We thought we were safe

  Editor's note: On July 9, Gordon Gregory reports that he and his family were forced to move again. The house they'd found to rent after wildfire destroyed their home on the southern edge of Paradise turned out to be in the path of a new advancing fire.

I live close to tall trees in Northern California, and on the afternoon of June 12, I held our mare, Millie, and watched wildfire advance toward the draw not 1,000 away where my wife and I had almost finished building our home. We’d been working on the house for almost four years.

The wind pushed a towering cloud of black smoke west of our place. I found hope in the lateral drift. I believed that the inferno then burning for a second day would slide by us.

But when I heard explosions, caused by God knows what as fire consumed the homes farther up the road -- explosions that grew louder as the homes of nearer neighbors were hit -- hope began to fade.

And it vanished altogether when I saw whole trees torch off and heard the roar of destruction that nothing would quiet. Not the DC 10 dropping its 12,000 gallons of fire retardant, not the engines staged along the gravel roadway, and certainly not my silent prayers, offered far too late. When a fireman yelled “Get the hell out!” I felt the kind of sickness that comes from powerlessness in the path of fury.

Jogging away from the inferno, Millie tossing her head against the roped halter, I couldn’t imagine how I would tell my wife and our 14-year-old daughter that every board and nail, every ill-hung door and crooked tile, every left-behind artifact of our lives was gone.

All of it: Georgia’s ribbons, her childhood drawings of cats, her notes of love; the books and writings, the framed family pictures, the glass art and paintings from my sister and mother, my brother’s ink drawings, and my father’s watch, the one he wore the day he died and which I wear -- wore -- when I need his support. All of it violently rendered into nothing more than a smoldering statistical blip.

By 2:30 p.m. that day, our house had become rubble. It was one of more than 70 homes lost to the Humboldt Fire, and one of 102 residences destroyed by wildfire that week alone in Butte County, Calif. As I write this three weeks later, the fires still rage, people are still fleeing, and on July 9, another 40 homes were lost in a nearby community.

Our experience, like everyone’s, is simple. It is also entirely commonplace.

We thought we were safe. We thought disasters were only stories. We thought that human action could forestall calamity. Surely, a retardant-laden jet and all those fire trucks, coupled with the stucco siding and tile roof, not to mention the home-sprinkler system backed by a 5,000-gallon water tank -- surely, all of this would be enough to defeat something as simple, as archaic, as fire.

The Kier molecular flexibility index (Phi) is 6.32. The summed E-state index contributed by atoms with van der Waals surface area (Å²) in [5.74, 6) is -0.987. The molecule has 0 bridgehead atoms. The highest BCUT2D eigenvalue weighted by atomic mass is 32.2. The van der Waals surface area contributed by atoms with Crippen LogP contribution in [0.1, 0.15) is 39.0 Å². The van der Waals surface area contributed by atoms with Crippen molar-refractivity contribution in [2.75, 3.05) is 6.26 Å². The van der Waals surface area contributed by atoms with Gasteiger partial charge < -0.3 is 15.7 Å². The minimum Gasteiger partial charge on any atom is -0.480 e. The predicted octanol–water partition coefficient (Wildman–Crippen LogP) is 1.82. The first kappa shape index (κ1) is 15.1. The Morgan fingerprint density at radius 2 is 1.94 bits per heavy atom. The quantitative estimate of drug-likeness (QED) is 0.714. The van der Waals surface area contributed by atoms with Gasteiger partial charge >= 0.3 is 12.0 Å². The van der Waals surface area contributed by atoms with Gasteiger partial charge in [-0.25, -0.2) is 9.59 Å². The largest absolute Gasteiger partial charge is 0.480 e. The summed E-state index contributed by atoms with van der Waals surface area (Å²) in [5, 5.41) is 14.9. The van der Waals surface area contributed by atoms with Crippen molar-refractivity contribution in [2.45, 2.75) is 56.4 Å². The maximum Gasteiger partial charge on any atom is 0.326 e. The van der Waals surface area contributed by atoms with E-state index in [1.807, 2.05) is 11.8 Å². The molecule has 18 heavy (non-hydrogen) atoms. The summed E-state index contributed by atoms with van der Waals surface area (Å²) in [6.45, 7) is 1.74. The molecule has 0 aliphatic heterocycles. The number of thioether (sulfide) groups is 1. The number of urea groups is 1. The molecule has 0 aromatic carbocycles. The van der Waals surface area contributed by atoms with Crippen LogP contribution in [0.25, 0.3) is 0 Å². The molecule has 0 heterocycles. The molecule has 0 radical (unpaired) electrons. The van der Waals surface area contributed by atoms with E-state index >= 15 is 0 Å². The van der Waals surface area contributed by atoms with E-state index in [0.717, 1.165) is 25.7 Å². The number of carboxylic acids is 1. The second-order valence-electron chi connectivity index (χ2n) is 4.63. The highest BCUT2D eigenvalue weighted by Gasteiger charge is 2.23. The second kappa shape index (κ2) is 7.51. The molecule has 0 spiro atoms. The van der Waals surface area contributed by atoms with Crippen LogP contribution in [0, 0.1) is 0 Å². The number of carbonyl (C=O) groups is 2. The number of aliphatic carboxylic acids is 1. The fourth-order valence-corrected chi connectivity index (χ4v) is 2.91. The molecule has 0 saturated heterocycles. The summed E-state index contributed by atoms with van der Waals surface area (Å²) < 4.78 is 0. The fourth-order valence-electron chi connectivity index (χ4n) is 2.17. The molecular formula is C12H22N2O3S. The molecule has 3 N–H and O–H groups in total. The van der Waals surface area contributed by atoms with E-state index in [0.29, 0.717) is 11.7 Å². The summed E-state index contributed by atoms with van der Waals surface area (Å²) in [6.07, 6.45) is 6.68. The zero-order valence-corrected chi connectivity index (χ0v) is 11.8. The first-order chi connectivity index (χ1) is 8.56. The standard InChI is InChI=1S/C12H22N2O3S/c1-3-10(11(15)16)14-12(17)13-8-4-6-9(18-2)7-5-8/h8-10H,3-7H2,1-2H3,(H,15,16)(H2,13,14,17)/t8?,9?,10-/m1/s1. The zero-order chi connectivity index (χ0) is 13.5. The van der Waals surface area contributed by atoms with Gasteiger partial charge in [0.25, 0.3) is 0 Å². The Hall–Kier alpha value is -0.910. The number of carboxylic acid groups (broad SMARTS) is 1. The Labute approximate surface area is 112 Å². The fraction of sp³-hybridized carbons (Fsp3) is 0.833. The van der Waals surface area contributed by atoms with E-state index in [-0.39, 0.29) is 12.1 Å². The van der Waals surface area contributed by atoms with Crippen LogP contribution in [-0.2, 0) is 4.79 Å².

Such silliness.

So what does fire teach? Perspective, I suppose, though that depends on your vantage point. The one I’m sitting on now teeters between gratitude and grief. The support and aid we’ve received from neighbors and strangers has been remarkable, and our appreciation for this community has grown immeasurably. But the loss of our house and belongings will haunt the three of us for a good time. I doubt we’ll connect with another dwelling as fully as we did the ruined one. I fear we will never again put down our roots as deeply.

Sometimes I look for meaning, or at least symmetry. The land we lived on was untouched until we borrowed it from nature. We took away many of the trees and the brush and we changed the habitat, putting our needs first. Then the brush and the trees conspired with a spark to take it back.

But that’s too simple. Wildfire is not something to which one can attach a meaning. It is simply the chaos of nature taking over, and maybe that’s the lesson. We think that because we can turn jetliners into air tankers, we are in control. We think we can fix anything if we just put enough technology, money and bureaucracy into the effort. But we delude ourselves, just as I deluded myself for a time June 12.

The reality is that, here in the West, we live in fire’s realm. It is less a neighbor than an inattentive overlord, an absentee landlord who might ignore you for generations and then, on a whim, suddenly decide to burn down your house. When it’s your house that’s taken, you may become a refugee, fleeing with only what you can carry or lead away.

Then, after the initial shock, you’ll have to ask yourself: Now what? What do I do? My family lost almost everything we owned. But we’ve held on to our stubbornness. We will rebuild, right here, back in that draw.

That’s the decision, though I don’t think I truly believe it yet. It probably won’t sink in until I am finally able to lead Millie back home.

Gordon Gregory is a freelance writer who lives somewhere near the town of Paradise, in Northern California.
annemacq
annemacq
Jul 11, 2008 05:55 PM

My deepest sympathies to the writer and his family in losing their house, but I was chilled by his resolve to "rebuild, right there, back in the draw." How many wildfires will it take before we realize that we can't do that any more? Vist the woods, camp in the woods, ride your horses and mountain bikes there, sure - but live in the city, in the town, in the village. And if you want to live out there in the woods, well, then, you should pay for it - with fire protection districts that gather enough funding from those live in fire hazard areas to pay the full cost of protecting those houses in the woods.

Anonymous
Jul 14, 2008 12:16 PM